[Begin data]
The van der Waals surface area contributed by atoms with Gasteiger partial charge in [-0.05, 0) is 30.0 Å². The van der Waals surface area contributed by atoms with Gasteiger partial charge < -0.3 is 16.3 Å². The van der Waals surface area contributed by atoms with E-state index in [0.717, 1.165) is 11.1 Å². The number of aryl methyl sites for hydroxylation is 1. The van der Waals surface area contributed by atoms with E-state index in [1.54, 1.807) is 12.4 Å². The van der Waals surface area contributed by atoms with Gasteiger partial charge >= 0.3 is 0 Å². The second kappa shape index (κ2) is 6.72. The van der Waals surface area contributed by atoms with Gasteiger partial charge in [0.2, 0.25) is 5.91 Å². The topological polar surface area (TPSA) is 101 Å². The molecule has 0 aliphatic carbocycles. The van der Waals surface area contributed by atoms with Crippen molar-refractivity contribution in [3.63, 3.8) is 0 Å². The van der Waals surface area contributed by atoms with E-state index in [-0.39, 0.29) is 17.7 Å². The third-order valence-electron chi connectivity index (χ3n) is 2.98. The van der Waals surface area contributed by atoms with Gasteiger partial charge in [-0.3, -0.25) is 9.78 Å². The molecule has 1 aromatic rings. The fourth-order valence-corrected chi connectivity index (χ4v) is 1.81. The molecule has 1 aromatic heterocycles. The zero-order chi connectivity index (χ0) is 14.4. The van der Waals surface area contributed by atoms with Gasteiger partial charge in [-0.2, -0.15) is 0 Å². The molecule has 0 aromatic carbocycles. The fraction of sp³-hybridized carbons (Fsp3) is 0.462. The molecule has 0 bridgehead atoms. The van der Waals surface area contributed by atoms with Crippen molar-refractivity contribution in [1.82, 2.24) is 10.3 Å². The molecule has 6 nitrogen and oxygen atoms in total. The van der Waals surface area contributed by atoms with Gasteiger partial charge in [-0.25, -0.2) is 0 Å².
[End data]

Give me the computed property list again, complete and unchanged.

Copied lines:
The van der Waals surface area contributed by atoms with Gasteiger partial charge in [-0.05, 0) is 30.0 Å². The van der Waals surface area contributed by atoms with Gasteiger partial charge < -0.3 is 16.3 Å². The van der Waals surface area contributed by atoms with E-state index in [0.717, 1.165) is 11.1 Å². The number of aryl methyl sites for hydroxylation is 1. The van der Waals surface area contributed by atoms with E-state index in [1.54, 1.807) is 12.4 Å². The van der Waals surface area contributed by atoms with Gasteiger partial charge >= 0.3 is 0 Å². The second kappa shape index (κ2) is 6.72. The van der Waals surface area contributed by atoms with Gasteiger partial charge in [0.2, 0.25) is 5.91 Å². The topological polar surface area (TPSA) is 101 Å². The molecule has 0 aliphatic carbocycles. The van der Waals surface area contributed by atoms with Crippen molar-refractivity contribution in [3.63, 3.8) is 0 Å². The van der Waals surface area contributed by atoms with E-state index in [-0.39, 0.29) is 17.7 Å². The third-order valence-electron chi connectivity index (χ3n) is 2.98. The van der Waals surface area contributed by atoms with Gasteiger partial charge in [-0.3, -0.25) is 9.78 Å². The molecule has 1 aromatic rings. The fourth-order valence-corrected chi connectivity index (χ4v) is 1.81. The molecule has 1 aromatic heterocycles. The zero-order chi connectivity index (χ0) is 14.4. The van der Waals surface area contributed by atoms with Gasteiger partial charge in [-0.2, -0.15) is 0 Å². The molecule has 0 aromatic carbocycles. The fraction of sp³-hybridized carbons (Fsp3) is 0.462. The molecule has 0 bridgehead atoms. The van der Waals surface area contributed by atoms with Crippen molar-refractivity contribution in [1.82, 2.24) is 10.3 Å². The molecule has 6 nitrogen and oxygen atoms in total. The van der Waals surface area contributed by atoms with Gasteiger partial charge in [-0.25, -0.2) is 0 Å².